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Shawe v. Elting, No. 423, 2016 (Del. Feb. 13, 2017) (Seitz, J.)

February 13, 2017

In this split decision, a 4-1 majority of the Delaware Supreme Court affirmed the Court of Chancery’s post-trial decision to appoint a custodian under Delaware’s custodian statute to sell TransPerfect Global, Inc. (“TransPerfect”) amid a deadlock between its co-owners and board members over the objection of its 50% stockholders.

Philip Shawe and Elizabeth Elting are the co-founders, co-CEOs, and board of directors of TransPerfect, a Delaware corporation, which is owned 50% by Elting, 49% by Shawe, and 1% by Shawe’s mother, Shirley Shawe.  Once romantically involved partners, Shawe and Elting experienced a series of clashes over the years regarding their personal affairs and the company’s business affairs, which resulted in the two filing several lawsuits against each other.  The conflict eventually distilled down to Elting’s petition under 8 Del. C. § 226 (“Section 226”) requesting the Court of Chancery to declare a deadlock and appoint a custodian to sell the company. 

The Court of Chancery conducted a six-day trial filled with “unprecedented evidence of a lengthy and seriously dysfunctional relationship” between the owners.  Before its final decision, the Court of Chancery appointed a custodian to serve as a mediator to assist Shawe and Elting in settling their disputes.  After many attempts at settlement failed, the Court of Chancery concluded that the warring factions were hopelessly deadlocked as stockholders and directors.  The Court of Chancery considered alternatives to address the dysfunction and deadlock, including appointing a custodian to serve as a third director to break ties between the two factions.  Ultimately, the Court of Chancery determined that the circumstances of the case required the appointment of a custodian to sell the company and distribute the proceeds to the deadlocked stockholders.

On appeal, Philip Shawe argued that the Court of Chancery exceeded its statutory authority when it ordered the custodian to sell a solvent and profitable company over the objection of stockholders (Philip and Shirley Shawe) owning 50% of the company and that less drastic measures were available to address the deadlock.  Co-appellant Shirley Shawe argued that the custodian’s sale of the company would constitute an unconstitutional taking of her one share of TransPerfect stock.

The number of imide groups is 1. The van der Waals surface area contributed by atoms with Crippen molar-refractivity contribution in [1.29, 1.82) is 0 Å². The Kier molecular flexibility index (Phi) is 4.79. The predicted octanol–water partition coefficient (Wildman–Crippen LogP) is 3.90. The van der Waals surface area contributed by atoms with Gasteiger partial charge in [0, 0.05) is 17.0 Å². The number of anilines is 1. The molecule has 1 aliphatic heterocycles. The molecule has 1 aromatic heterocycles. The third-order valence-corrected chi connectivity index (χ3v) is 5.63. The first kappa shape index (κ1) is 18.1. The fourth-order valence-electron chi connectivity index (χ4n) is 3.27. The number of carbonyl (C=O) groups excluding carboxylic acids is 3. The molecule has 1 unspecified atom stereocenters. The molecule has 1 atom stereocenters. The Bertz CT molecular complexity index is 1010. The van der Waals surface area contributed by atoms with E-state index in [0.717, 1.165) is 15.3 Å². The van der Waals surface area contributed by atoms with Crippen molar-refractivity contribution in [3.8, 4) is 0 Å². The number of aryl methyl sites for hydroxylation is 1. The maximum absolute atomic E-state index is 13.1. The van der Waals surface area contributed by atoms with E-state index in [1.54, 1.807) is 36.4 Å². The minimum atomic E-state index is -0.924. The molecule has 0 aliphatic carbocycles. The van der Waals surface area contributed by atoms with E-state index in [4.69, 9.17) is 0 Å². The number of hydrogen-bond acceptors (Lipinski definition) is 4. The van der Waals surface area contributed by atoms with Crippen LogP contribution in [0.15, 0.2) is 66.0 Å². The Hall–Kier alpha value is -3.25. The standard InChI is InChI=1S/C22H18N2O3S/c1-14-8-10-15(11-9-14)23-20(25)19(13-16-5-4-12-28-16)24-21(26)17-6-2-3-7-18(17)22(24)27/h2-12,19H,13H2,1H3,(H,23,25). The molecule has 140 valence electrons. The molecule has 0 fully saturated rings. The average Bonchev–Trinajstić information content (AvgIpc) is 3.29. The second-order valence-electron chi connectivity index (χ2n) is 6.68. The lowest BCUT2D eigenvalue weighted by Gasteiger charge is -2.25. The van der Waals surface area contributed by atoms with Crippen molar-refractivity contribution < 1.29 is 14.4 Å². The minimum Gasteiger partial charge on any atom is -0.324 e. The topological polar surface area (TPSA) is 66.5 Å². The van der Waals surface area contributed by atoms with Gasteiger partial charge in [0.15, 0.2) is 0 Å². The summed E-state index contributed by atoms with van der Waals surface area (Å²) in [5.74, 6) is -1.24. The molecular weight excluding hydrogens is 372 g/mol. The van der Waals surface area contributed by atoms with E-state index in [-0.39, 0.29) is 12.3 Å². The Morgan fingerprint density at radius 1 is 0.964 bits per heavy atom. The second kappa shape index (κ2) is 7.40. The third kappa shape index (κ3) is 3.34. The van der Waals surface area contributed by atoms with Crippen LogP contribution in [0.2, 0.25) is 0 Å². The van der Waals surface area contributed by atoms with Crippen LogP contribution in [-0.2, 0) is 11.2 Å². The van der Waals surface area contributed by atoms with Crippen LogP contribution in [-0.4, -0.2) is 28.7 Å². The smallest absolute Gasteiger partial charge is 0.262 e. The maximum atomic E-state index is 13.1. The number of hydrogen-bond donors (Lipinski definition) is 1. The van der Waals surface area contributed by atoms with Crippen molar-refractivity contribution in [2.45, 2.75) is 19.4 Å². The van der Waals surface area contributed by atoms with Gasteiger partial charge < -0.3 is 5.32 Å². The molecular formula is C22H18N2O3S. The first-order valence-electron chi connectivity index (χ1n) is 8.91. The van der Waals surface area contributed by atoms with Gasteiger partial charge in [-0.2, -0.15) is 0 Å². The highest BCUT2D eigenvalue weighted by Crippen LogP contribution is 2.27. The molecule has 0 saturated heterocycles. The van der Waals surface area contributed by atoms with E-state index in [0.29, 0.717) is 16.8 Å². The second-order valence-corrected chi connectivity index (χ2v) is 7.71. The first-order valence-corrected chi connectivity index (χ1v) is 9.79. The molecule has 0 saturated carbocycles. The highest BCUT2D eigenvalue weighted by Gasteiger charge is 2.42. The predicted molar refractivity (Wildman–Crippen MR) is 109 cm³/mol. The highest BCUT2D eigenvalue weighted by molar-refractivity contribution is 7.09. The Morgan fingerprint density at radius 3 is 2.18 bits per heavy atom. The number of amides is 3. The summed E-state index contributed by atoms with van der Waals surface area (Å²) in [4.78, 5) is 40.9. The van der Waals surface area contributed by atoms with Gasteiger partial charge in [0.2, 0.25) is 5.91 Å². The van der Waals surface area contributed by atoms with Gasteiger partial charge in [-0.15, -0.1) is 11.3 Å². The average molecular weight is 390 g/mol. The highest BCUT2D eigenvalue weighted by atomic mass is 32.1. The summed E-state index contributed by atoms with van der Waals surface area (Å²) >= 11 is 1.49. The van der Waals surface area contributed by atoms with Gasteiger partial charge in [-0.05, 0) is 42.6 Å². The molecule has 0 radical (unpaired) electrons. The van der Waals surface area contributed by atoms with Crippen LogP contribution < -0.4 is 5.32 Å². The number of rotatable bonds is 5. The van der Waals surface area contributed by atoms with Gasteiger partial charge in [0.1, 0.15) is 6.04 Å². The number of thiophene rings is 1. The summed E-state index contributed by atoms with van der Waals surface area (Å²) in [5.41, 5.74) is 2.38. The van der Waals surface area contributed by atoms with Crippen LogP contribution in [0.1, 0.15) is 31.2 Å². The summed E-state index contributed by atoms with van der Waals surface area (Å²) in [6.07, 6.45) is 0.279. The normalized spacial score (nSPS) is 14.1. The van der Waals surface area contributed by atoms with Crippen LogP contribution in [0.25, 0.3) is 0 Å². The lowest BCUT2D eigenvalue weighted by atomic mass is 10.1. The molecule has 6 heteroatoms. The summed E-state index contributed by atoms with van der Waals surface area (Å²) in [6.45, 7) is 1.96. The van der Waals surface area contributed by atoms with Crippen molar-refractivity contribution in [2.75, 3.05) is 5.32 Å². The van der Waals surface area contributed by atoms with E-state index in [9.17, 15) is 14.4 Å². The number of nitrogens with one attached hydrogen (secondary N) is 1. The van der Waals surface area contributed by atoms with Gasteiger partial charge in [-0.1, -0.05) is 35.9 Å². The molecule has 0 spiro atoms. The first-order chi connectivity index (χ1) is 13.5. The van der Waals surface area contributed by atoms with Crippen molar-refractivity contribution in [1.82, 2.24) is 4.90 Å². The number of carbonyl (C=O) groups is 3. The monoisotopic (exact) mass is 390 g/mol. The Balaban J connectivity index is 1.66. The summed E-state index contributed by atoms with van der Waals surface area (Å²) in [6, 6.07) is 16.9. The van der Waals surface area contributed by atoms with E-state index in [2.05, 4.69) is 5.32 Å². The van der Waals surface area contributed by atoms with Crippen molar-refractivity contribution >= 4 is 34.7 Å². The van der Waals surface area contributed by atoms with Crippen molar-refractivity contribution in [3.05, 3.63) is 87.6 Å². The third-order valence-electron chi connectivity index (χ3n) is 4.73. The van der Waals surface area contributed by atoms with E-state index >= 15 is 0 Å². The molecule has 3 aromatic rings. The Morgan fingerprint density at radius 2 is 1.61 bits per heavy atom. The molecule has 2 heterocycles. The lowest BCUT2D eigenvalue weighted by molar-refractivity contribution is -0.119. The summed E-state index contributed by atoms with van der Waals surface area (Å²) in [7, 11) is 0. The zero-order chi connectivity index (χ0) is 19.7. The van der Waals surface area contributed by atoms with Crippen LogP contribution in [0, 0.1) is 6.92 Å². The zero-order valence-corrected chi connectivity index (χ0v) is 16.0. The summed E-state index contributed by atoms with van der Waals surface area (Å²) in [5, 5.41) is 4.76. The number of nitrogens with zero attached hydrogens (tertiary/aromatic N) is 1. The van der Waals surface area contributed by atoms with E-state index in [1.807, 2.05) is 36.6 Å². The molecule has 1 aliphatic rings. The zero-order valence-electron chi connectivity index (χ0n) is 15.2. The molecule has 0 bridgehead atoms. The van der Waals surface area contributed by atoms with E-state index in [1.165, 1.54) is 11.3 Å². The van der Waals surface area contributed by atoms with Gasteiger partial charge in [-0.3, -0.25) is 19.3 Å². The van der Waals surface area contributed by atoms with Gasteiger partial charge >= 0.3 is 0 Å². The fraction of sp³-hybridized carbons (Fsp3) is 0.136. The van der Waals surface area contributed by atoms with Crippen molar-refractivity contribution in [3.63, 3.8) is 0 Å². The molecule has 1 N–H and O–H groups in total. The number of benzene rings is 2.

In a 4-to-1 decision, the Delaware Supreme Court affirmed the Court of Chancery’s decision.  First, the Supreme Court emphasized that the director and stockholder deadlock was undisputed and determined not to disturb on appeal the lower court’s detailed factual findings of threatened and irreparable harm to the company.  The Supreme Court also agreed with the Court of Chancery’s conclusion that where, as here, intermediate measures were attempted but failed, the Court of Chancery properly exercised its discretion to appoint a custodian to sell the company.  Regarding the statutory and constitutional arguments raised by the Shawes, the Supreme Court concluded those arguments were not presented to the Court of Chancery in the proceedings below and could not therefore be considered on appeal.  In response to the opinion written by the dissenting member of the Supreme Court, however, the four-member majority found that, even if the statutory argument was properly raised on appeal, the dissent’s statutory analysis (discussed below) lacked merit.  Finally, the Supreme Court found that the Court of Chancery did not abuse its discretion by ordering the sale of TransPerfect because that court had carefully considered less intrusive options and made a decision that would benefit the company as a whole, including its employees.   

Dissenting from the majority, Justice Valihura concluded that Section 226 likely does not permit the Court of Chancery to confer upon a custodian the power to sell a corporation over the objection of its stockholders.  Justice Valihura argued for a holistic reading of the DGCL, stating, “Generally, where the possibility of defeasance of a stockholder’s stock may occur over the stockholder’s objection, those restraints on free transferability and alienation of stock are expressly set forth in the relevant statute.  That fact strongly suggests that Section 226 should not be so broadly read as to allow for a forced sale or other divestiture of a stockholder’s stock by mere implication.” 

The full opinion is available here